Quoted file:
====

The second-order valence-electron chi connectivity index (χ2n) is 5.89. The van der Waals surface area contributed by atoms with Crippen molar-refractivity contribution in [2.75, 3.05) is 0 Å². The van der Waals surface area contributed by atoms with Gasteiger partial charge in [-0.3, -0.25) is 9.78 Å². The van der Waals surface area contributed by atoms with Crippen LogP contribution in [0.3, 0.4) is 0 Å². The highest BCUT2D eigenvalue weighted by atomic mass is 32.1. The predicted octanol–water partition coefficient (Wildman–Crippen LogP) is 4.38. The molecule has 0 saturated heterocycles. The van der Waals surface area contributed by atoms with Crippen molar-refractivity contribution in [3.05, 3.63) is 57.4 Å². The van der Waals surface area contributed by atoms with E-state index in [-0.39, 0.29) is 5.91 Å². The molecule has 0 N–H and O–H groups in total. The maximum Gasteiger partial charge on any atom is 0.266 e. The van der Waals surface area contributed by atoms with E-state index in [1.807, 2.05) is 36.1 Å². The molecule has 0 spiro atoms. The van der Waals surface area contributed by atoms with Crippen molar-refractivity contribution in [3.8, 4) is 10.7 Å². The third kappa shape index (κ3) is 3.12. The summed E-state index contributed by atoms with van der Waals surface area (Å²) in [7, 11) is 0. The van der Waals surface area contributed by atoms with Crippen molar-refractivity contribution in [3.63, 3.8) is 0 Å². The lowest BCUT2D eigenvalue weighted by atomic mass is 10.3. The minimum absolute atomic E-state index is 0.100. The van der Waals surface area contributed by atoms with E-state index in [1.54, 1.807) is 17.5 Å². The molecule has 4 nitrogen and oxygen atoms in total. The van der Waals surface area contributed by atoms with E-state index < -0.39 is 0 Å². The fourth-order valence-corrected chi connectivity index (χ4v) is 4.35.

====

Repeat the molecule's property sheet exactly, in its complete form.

The second-order valence-electron chi connectivity index (χ2n) is 5.89. The van der Waals surface area contributed by atoms with Crippen molar-refractivity contribution in [2.75, 3.05) is 0 Å². The van der Waals surface area contributed by atoms with Gasteiger partial charge in [-0.3, -0.25) is 9.78 Å². The van der Waals surface area contributed by atoms with Crippen LogP contribution in [0.3, 0.4) is 0 Å². The highest BCUT2D eigenvalue weighted by atomic mass is 32.1. The predicted octanol–water partition coefficient (Wildman–Crippen LogP) is 4.38. The molecule has 0 saturated heterocycles. The van der Waals surface area contributed by atoms with Crippen molar-refractivity contribution in [3.05, 3.63) is 57.4 Å². The van der Waals surface area contributed by atoms with E-state index in [-0.39, 0.29) is 5.91 Å². The molecule has 0 N–H and O–H groups in total. The maximum Gasteiger partial charge on any atom is 0.266 e. The van der Waals surface area contributed by atoms with E-state index in [1.807, 2.05) is 36.1 Å². The molecule has 0 spiro atoms. The van der Waals surface area contributed by atoms with Crippen molar-refractivity contribution in [3.8, 4) is 10.7 Å². The third kappa shape index (κ3) is 3.12. The summed E-state index contributed by atoms with van der Waals surface area (Å²) in [7, 11) is 0. The van der Waals surface area contributed by atoms with Crippen molar-refractivity contribution in [3.63, 3.8) is 0 Å². The lowest BCUT2D eigenvalue weighted by atomic mass is 10.3. The minimum absolute atomic E-state index is 0.100. The van der Waals surface area contributed by atoms with E-state index in [1.54, 1.807) is 17.5 Å². The molecule has 4 nitrogen and oxygen atoms in total. The van der Waals surface area contributed by atoms with E-state index < -0.39 is 0 Å². The fourth-order valence-corrected chi connectivity index (χ4v) is 4.35.